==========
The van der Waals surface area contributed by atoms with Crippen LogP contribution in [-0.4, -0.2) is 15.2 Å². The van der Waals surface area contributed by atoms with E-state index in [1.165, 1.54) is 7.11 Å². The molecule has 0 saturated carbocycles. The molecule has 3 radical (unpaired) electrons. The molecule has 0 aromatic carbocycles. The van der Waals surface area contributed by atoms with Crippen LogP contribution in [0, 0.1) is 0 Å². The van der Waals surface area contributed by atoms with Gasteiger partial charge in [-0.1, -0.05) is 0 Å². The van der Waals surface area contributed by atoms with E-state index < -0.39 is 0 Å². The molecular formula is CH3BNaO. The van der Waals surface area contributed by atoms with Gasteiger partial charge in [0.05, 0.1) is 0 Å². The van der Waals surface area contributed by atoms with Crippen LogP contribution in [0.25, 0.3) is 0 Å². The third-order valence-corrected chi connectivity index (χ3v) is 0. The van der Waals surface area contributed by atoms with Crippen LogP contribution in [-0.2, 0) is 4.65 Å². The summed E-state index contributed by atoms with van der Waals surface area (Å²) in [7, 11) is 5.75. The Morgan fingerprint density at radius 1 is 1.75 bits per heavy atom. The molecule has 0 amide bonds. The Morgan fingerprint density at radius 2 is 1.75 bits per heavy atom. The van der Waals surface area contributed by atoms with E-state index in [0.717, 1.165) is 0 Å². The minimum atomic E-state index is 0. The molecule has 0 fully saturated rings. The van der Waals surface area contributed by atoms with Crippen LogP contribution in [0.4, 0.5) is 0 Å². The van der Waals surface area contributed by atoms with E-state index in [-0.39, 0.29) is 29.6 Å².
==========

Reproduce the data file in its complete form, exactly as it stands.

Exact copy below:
The van der Waals surface area contributed by atoms with Crippen LogP contribution in [-0.4, -0.2) is 15.2 Å². The van der Waals surface area contributed by atoms with E-state index in [1.165, 1.54) is 7.11 Å². The molecule has 0 saturated carbocycles. The molecule has 3 radical (unpaired) electrons. The molecule has 0 aromatic carbocycles. The van der Waals surface area contributed by atoms with Crippen LogP contribution in [0, 0.1) is 0 Å². The van der Waals surface area contributed by atoms with Gasteiger partial charge in [-0.1, -0.05) is 0 Å². The van der Waals surface area contributed by atoms with E-state index < -0.39 is 0 Å². The molecular formula is CH3BNaO. The van der Waals surface area contributed by atoms with Gasteiger partial charge in [0.05, 0.1) is 0 Å². The van der Waals surface area contributed by atoms with Crippen LogP contribution in [0.25, 0.3) is 0 Å². The third-order valence-corrected chi connectivity index (χ3v) is 0. The van der Waals surface area contributed by atoms with Crippen LogP contribution in [-0.2, 0) is 4.65 Å². The summed E-state index contributed by atoms with van der Waals surface area (Å²) in [7, 11) is 5.75. The Morgan fingerprint density at radius 1 is 1.75 bits per heavy atom. The molecule has 0 amide bonds. The Morgan fingerprint density at radius 2 is 1.75 bits per heavy atom. The van der Waals surface area contributed by atoms with E-state index in [0.717, 1.165) is 0 Å². The minimum atomic E-state index is 0. The molecule has 0 fully saturated rings. The van der Waals surface area contributed by atoms with Crippen LogP contribution in [0.4, 0.5) is 0 Å². The van der Waals surface area contributed by atoms with E-state index in [-0.39, 0.29) is 29.6 Å².